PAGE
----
Minor fire at VHS rekindles memories of two unsolved blazes
Published 12:00 am Wednesday, October 18, 2000
A Tuesday morning fire at Vicksburg High School brought back memories of the blaze more than two years ago that shut the school down for eight days.
Tuesday’s fire started around 10:30 a.m. in a boys’ bathroom on the second floor of the school. The only damage was a small burn mark on the garbage can.
“I think a student flicked his cigarette in the trash can, and it started smoldering,” VHS Principal Don Taylor said. “There was no smoke in the halls or anything like that.”
Taylor said a teacher extinguished the fire by dousing it with water.
“We didn’t call the fire department, but we did call the arson investigator just to be safe,” he said. “When you say the word fire’ around here, people pay attention.”
Vicksburg Warren School District Superintendent Donald Oakes said when he heard about the fire he was alarmed. “You think, I don’t want go through that again,'” he said.
Oakes was among the first on the scene after vandalism and arson on Aug. 22, 1998, caused close to $1 million in damages and broke a lot of faculty and student hearts.
Police Chief Mitchell Dent wouldn’t say if the Tuesday fire was being investigated as an arson.
“We are handling it as a serious crime until we can determine what happened,” Dent said. “Any fire at the school has to be taken seriously because of what happened two years ago.”
Taylor said there is a student on videotape who could be responsible for the trash-can fire. “We haven’t identified him yet,” he said. Use of tobacco on school property, including outdoor areas and stadiums, is forbidden for faculty, students and guests. Bathrooms are not videotaped. Some other areas are.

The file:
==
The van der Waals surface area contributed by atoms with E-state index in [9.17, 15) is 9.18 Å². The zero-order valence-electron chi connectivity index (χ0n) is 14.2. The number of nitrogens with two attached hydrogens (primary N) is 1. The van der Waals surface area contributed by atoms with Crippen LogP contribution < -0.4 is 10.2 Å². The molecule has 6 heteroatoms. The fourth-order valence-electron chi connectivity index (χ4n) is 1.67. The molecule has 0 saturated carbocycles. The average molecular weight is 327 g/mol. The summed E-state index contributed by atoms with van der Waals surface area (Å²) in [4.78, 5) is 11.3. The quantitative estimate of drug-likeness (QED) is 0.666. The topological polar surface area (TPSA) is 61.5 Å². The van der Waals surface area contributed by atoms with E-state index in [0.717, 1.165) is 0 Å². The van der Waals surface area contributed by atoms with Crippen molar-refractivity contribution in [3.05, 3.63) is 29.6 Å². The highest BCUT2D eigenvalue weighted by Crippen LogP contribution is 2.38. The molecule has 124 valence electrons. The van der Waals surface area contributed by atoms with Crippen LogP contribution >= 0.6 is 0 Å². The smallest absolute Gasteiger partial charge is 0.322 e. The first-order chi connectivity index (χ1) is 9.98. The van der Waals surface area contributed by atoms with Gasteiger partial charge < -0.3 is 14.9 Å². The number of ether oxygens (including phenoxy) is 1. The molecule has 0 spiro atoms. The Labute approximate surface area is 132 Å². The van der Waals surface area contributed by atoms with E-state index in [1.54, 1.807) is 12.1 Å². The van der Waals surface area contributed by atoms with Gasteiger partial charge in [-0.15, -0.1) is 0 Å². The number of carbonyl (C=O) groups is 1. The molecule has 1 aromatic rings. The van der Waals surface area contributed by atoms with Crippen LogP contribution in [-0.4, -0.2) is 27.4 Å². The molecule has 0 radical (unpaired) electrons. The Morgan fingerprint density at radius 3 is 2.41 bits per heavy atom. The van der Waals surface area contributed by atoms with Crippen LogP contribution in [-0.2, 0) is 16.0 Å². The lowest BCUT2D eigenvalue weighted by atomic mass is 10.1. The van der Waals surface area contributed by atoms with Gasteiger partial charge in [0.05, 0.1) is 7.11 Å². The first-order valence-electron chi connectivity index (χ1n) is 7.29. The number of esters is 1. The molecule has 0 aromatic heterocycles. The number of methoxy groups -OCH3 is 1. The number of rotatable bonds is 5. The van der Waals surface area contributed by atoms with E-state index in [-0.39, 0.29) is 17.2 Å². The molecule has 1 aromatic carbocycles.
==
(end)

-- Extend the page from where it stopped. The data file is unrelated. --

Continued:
No arrests were ever reported in the 1998 case that included wanton destruction of computers before at least two fires were set. Police Detective Sgt. Doug King said, however, he has not given up hope that those responsible will be charged. “We have not pushed this to the back burner,” said King, the primary investigator on the case.
After the fire, students showed up in droves many of them tearful over what had happened. Banners showing school spirit still intact went up quickly.
King said police are also still investigating a fire that destroyed a ticket booth at Vicksburg Memorial Stadium, almost one year after the fire at the Drummond Street school.
“I met with the Bureau of Alcohol, Tobacco and Firearms in Jackson about both of the fires last week,” King said.
An $11,000 reward is being offered for productive information about the fire that shut down the school the day after summer break ended and cost $929,290 to overcome.
“We have interviewed over 200 people in this case,” King said. “We have not given up.”
King said there is not enough physical evidence to tie anyone to the crime at this time.
“We don’t want to make an arrest that is not going to hold up in court because that doesn’t help anybody,” he said.
Taylor said he is not dwelling on the fire that was more than two years ago. “We regret it, but we are past it,” he said.
An assistant principal when the main office and 70 computer monitors were destroyed and smoke damaged most of the sprawling school, Taylor said the criminals will pay eventually. “Whether they are arrested or not, they will have to answer to a higher power than me or the police,” he said.
King said he and other officers have been dealing with an abundance of rumors for two years.
“We have to have solid evidence, not just suspicion and rumors,” he said.
A report based on tests conducted by the ATF’s Atlanta office, which was released three months after the blaze, said no traces of gasoline or other accelerants were found at the school.
“We are actively following all the leads that we have,” King said.
Oakes said he is relieved the Tuesday morning fire caused no damage.
“We are all grateful it was not like last time,” he said.